“We all feel very hurt for him and for what was done,” he said of the butler’s leak. “That’s the common sentiment of all us here, because it was a hard thing to accept. But it’s a difficult thing for the whole church.”
The Vatican’s reaction to the leak scandal was not to address its inner flaws but to burnish its outer image.
Enter Twitter and Fox News.
Claire Diaz-Ortiz, Twitter’s liaison to religious institutions, wrote the U.S. Embassy to the Holy See looking for a Vatican contact. Soon after, she and Paul Tighe, the No. 2 official at the church’s social communication department, started talking about the possibilities of a Twitter account for the pope. They racked their brains for the perfect handle, but the Vatican’s main concern, Diaz-Ortiz said, was: “ ‘Is there any chance this account is going to get hacked?’ ”
At about the same time, the Vatican hired away a Fox News reporter. In June, Bertone’s office rang Gregory Burke, a veteran correspondent in Rome and member of Opus Dei, a conservative and influential Catholic lay organization. They wanted him to bring a “common-sense journalistic view of how things are going to play out” to the church, Burke said, adding that they needed someone to “help craft the message.”
Burke, well-liked and respected by reporters, doesn’t look like a Vatican operative. On a rainy afternoon, he showed up late at a restaurant near the Pantheon in a trench coat, swinging a long umbrella. With his thicket of auburn hair and ruddy complexion, he looks more corn- than cannelloni-fed.
“I’m within the 15-minute Roman grace period,” he said in Italian. Burke’s approach to media, like his Italian, bears a strong American accent. “I would love to bring some Roger Ailes into this job,” he said. “The difference is Roger Ailes has a lot of power, and I have very little.”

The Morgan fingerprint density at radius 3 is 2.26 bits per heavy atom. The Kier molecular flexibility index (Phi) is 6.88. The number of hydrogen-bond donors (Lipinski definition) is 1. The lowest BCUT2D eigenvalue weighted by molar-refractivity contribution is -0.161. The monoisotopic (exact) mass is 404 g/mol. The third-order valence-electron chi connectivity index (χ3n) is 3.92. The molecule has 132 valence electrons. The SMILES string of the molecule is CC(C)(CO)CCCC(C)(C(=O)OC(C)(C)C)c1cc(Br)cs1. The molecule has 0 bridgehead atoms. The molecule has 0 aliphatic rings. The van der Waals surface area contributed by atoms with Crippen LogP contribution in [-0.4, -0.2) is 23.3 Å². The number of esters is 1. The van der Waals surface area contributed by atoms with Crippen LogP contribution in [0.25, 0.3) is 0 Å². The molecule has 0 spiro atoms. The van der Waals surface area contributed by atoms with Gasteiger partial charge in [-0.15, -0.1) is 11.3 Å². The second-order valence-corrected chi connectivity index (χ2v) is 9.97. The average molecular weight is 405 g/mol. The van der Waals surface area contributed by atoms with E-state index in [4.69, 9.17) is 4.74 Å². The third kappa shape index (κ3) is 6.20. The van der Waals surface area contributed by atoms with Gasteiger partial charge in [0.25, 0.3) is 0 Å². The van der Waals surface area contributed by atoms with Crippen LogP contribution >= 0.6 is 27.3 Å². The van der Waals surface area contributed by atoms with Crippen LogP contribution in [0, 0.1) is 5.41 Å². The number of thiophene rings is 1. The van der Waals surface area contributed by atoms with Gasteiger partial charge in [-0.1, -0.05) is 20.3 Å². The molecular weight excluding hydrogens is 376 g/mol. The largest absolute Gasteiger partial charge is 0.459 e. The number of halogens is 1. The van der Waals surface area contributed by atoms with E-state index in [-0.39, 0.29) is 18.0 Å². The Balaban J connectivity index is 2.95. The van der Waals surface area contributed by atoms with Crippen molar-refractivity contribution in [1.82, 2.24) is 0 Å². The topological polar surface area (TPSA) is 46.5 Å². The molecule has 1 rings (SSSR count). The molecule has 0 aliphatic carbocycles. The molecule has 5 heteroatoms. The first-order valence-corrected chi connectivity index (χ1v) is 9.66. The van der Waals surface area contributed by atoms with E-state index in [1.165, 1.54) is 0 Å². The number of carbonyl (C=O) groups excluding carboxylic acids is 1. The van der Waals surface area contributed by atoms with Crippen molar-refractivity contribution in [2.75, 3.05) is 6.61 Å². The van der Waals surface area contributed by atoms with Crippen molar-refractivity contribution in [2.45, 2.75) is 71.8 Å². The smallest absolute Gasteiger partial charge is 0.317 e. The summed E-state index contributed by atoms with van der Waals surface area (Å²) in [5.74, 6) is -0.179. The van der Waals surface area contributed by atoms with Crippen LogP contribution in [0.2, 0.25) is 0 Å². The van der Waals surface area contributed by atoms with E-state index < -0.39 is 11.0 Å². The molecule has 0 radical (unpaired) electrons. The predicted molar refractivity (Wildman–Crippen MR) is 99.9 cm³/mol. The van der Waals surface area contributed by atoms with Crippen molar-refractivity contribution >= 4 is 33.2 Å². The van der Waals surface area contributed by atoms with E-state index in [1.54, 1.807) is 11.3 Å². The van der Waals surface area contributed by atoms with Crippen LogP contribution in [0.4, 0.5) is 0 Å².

Since joining the Vatican, Burke has sought to make the Vatican media operation less reactive. He said there remains within the Vatican a view that the church will survive another 2,000 years regardless of scandals, and while that might be true, “you can do a lot of harm in the meantime.” He organized a field trip for reporters to the Vatican Bank, housed in a round 15th-century fortress that sits below the Apostolic Palace like a footstool. He has proposed embedding a virtual tour of the bank on the Vatican Web site. “From a normal press point of view, it’s not thinking outside the box,” he acknowledged.
Burke and company developed a two-pronged damage-control strategy to confront the leak scandal: heap blame on the butler as a simpleton suffering delusions of grandeur and use the Vatican trial that convicted the butler as evidence of the church’s commitment to transparency.
“I don’t think we got enough credit for what we’ve done,” Burke said. “It might not have been perfect. But 10 years ago, would there have been an open trial?”
The Vatican pointed back to the butler’s day in court and the pool of eight reporters taking notes as exhibit A for openness. “There was a sense of great responsibility to guarantee the transparency,” said head judge Giuseppe Dalla Torre, noting that the defense wanted to keep the trial private. “The entire international press would have said, ‘What is this?’ They observed it, saw it, heard it.”
They didn’t hear everything. During the trial, Dalla Torre relied on the Vatican’s 19th-century penal code to forbid Gabriele from discussing his contact with assorted cardinals. According to the law, Gabriele hadn’t disclosed the substance of those conversations before trial and so couldn’t do so in the courtroom.
Some church officials acknowledge that there needs to be greater commitment to openness among the Vatican’s leaders. Archbishop Claudio Maria Celli runs the Pontifical Council for Social Communications, which has been on the forefront of the church’s engagement in social media. Celli pointed to his lips: “You see, what I say here,” he said, moving his finger to his temple, “starts here.” But here, he added, as his finger lingered, “has to enter a new culture. And the new culture is sharing.”
But even with the trial over, the Vatican’s focus has remained on the message, rather than on changing the culture. In December, reporters packed into a Vatican briefing theater for a news conference to introduce the world to the Twitter account @pontifex, meaning both “pope” and “bridge builder.”
The pope’s Twitter followers went from single digits to 2,000 in 30 minutes. (@pontifex currently has more than 1.5 million followers.) The panelists made the case for Benedict using Twitter to drop “pearls of wisdom,” and they answered questions about the account’s infallibility (“it’s a papal teaching”) and its durability (it would be used after Benedict’s departure).